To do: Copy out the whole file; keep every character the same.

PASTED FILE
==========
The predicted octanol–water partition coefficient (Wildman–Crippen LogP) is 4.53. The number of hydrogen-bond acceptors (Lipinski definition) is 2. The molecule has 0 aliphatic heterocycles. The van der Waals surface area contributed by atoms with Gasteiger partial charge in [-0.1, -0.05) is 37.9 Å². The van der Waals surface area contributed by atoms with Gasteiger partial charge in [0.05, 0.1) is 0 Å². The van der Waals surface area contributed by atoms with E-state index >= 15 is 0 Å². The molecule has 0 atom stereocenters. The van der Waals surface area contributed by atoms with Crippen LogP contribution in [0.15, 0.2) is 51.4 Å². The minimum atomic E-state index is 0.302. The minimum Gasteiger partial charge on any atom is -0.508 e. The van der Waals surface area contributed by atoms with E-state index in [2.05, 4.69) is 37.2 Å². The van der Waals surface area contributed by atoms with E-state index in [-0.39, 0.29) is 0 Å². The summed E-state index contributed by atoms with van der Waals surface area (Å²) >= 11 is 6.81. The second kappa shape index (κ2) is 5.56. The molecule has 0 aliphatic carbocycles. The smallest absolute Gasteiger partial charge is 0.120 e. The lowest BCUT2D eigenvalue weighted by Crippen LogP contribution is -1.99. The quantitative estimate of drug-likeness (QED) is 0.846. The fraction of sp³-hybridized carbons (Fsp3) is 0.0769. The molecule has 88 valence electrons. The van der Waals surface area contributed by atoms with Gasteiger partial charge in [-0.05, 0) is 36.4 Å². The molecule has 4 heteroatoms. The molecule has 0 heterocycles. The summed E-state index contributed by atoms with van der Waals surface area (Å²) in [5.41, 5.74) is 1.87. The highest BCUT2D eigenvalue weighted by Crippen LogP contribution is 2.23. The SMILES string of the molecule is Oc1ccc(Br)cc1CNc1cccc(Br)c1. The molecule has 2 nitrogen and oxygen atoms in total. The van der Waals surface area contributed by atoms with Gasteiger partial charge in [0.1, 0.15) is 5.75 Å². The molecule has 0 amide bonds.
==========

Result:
The predicted octanol–water partition coefficient (Wildman–Crippen LogP) is 4.53. The number of hydrogen-bond acceptors (Lipinski definition) is 2. The molecule has 0 aliphatic heterocycles. The van der Waals surface area contributed by atoms with Gasteiger partial charge in [-0.1, -0.05) is 37.9 Å². The van der Waals surface area contributed by atoms with Gasteiger partial charge in [0.05, 0.1) is 0 Å². The van der Waals surface area contributed by atoms with E-state index >= 15 is 0 Å². The molecule has 0 atom stereocenters. The van der Waals surface area contributed by atoms with Crippen LogP contribution in [0.15, 0.2) is 51.4 Å². The minimum atomic E-state index is 0.302. The minimum Gasteiger partial charge on any atom is -0.508 e. The van der Waals surface area contributed by atoms with E-state index in [2.05, 4.69) is 37.2 Å². The van der Waals surface area contributed by atoms with E-state index in [-0.39, 0.29) is 0 Å². The summed E-state index contributed by atoms with van der Waals surface area (Å²) >= 11 is 6.81. The second kappa shape index (κ2) is 5.56. The molecule has 0 aliphatic carbocycles. The smallest absolute Gasteiger partial charge is 0.120 e. The lowest BCUT2D eigenvalue weighted by Crippen LogP contribution is -1.99. The quantitative estimate of drug-likeness (QED) is 0.846. The fraction of sp³-hybridized carbons (Fsp3) is 0.0769. The molecule has 88 valence electrons. The van der Waals surface area contributed by atoms with Gasteiger partial charge in [-0.05, 0) is 36.4 Å². The molecule has 4 heteroatoms. The molecule has 0 heterocycles. The summed E-state index contributed by atoms with van der Waals surface area (Å²) in [5.41, 5.74) is 1.87. The highest BCUT2D eigenvalue weighted by Crippen LogP contribution is 2.23. The SMILES string of the molecule is Oc1ccc(Br)cc1CNc1cccc(Br)c1. The molecule has 2 nitrogen and oxygen atoms in total. The van der Waals surface area contributed by atoms with Gasteiger partial charge in [0.1, 0.15) is 5.75 Å². The molecule has 0 amide bonds.